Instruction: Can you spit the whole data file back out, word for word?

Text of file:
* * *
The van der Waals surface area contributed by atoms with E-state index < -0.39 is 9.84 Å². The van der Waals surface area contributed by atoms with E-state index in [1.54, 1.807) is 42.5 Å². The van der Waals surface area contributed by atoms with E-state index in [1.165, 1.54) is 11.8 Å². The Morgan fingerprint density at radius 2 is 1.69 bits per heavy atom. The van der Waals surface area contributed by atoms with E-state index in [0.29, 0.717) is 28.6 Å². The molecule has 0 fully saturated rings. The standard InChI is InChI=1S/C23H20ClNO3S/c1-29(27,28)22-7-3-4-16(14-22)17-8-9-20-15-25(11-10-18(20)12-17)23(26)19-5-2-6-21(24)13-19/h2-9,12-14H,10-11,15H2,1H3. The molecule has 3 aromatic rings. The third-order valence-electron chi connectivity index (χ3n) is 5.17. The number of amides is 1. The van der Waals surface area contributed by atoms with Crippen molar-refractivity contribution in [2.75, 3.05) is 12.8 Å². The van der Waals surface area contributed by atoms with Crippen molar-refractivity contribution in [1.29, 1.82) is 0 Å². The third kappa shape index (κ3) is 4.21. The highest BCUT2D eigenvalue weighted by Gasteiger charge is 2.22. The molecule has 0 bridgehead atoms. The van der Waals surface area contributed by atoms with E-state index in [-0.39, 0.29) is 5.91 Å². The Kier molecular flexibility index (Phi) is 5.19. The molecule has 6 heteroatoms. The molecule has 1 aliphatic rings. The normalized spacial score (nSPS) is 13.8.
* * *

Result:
The van der Waals surface area contributed by atoms with E-state index < -0.39 is 9.84 Å². The van der Waals surface area contributed by atoms with E-state index in [1.54, 1.807) is 42.5 Å². The van der Waals surface area contributed by atoms with E-state index in [1.165, 1.54) is 11.8 Å². The Morgan fingerprint density at radius 2 is 1.69 bits per heavy atom. The van der Waals surface area contributed by atoms with E-state index in [0.29, 0.717) is 28.6 Å². The molecule has 0 fully saturated rings. The standard InChI is InChI=1S/C23H20ClNO3S/c1-29(27,28)22-7-3-4-16(14-22)17-8-9-20-15-25(11-10-18(20)12-17)23(26)19-5-2-6-21(24)13-19/h2-9,12-14H,10-11,15H2,1H3. The molecule has 3 aromatic rings. The third-order valence-electron chi connectivity index (χ3n) is 5.17. The number of amides is 1. The van der Waals surface area contributed by atoms with Crippen molar-refractivity contribution in [2.75, 3.05) is 12.8 Å². The van der Waals surface area contributed by atoms with Crippen molar-refractivity contribution in [1.29, 1.82) is 0 Å². The third kappa shape index (κ3) is 4.21. The highest BCUT2D eigenvalue weighted by Gasteiger charge is 2.22. The molecule has 0 bridgehead atoms. The van der Waals surface area contributed by atoms with E-state index in [-0.39, 0.29) is 5.91 Å². The Kier molecular flexibility index (Phi) is 5.19. The molecule has 6 heteroatoms. The molecule has 1 aliphatic rings. The normalized spacial score (nSPS) is 13.8.